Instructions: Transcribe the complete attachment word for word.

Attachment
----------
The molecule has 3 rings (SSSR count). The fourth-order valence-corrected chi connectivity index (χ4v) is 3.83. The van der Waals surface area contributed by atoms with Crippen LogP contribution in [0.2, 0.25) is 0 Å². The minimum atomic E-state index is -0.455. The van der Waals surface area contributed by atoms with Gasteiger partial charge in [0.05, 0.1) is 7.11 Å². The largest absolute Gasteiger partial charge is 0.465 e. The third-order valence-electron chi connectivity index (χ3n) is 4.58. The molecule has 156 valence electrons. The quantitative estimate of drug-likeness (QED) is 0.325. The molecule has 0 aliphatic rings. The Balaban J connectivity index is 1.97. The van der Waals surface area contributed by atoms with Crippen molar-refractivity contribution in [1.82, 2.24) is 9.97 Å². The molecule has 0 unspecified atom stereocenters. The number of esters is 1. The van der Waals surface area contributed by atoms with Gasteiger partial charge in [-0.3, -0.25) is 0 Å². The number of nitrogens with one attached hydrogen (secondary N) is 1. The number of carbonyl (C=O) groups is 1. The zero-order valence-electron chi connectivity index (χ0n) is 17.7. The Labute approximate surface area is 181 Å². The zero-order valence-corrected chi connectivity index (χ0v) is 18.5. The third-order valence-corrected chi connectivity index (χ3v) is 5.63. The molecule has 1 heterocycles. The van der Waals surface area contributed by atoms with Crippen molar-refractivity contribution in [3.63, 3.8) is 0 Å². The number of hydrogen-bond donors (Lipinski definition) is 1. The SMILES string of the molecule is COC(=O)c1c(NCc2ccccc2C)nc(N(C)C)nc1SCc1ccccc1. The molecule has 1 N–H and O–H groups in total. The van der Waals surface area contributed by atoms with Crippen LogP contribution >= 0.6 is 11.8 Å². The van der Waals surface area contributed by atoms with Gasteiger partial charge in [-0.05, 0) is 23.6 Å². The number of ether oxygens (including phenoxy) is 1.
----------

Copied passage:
The molecule has 3 rings (SSSR count). The fourth-order valence-corrected chi connectivity index (χ4v) is 3.83. The van der Waals surface area contributed by atoms with Crippen LogP contribution in [0.2, 0.25) is 0 Å². The minimum atomic E-state index is -0.455. The van der Waals surface area contributed by atoms with Gasteiger partial charge in [0.05, 0.1) is 7.11 Å². The largest absolute Gasteiger partial charge is 0.465 e. The third-order valence-electron chi connectivity index (χ3n) is 4.58. The molecule has 156 valence electrons. The quantitative estimate of drug-likeness (QED) is 0.325. The molecule has 0 aliphatic rings. The Balaban J connectivity index is 1.97. The van der Waals surface area contributed by atoms with Crippen molar-refractivity contribution in [1.82, 2.24) is 9.97 Å². The molecule has 0 unspecified atom stereocenters. The number of esters is 1. The van der Waals surface area contributed by atoms with Gasteiger partial charge in [-0.3, -0.25) is 0 Å². The number of nitrogens with one attached hydrogen (secondary N) is 1. The number of carbonyl (C=O) groups is 1. The zero-order valence-electron chi connectivity index (χ0n) is 17.7. The Labute approximate surface area is 181 Å². The zero-order valence-corrected chi connectivity index (χ0v) is 18.5. The third-order valence-corrected chi connectivity index (χ3v) is 5.63. The molecule has 1 heterocycles. The van der Waals surface area contributed by atoms with Crippen molar-refractivity contribution in [3.63, 3.8) is 0 Å². The number of hydrogen-bond donors (Lipinski definition) is 1. The SMILES string of the molecule is COC(=O)c1c(NCc2ccccc2C)nc(N(C)C)nc1SCc1ccccc1. The molecule has 1 N–H and O–H groups in total. The van der Waals surface area contributed by atoms with Crippen LogP contribution >= 0.6 is 11.8 Å². The van der Waals surface area contributed by atoms with Gasteiger partial charge in [-0.05, 0) is 23.6 Å². The number of ether oxygens (including phenoxy) is 1.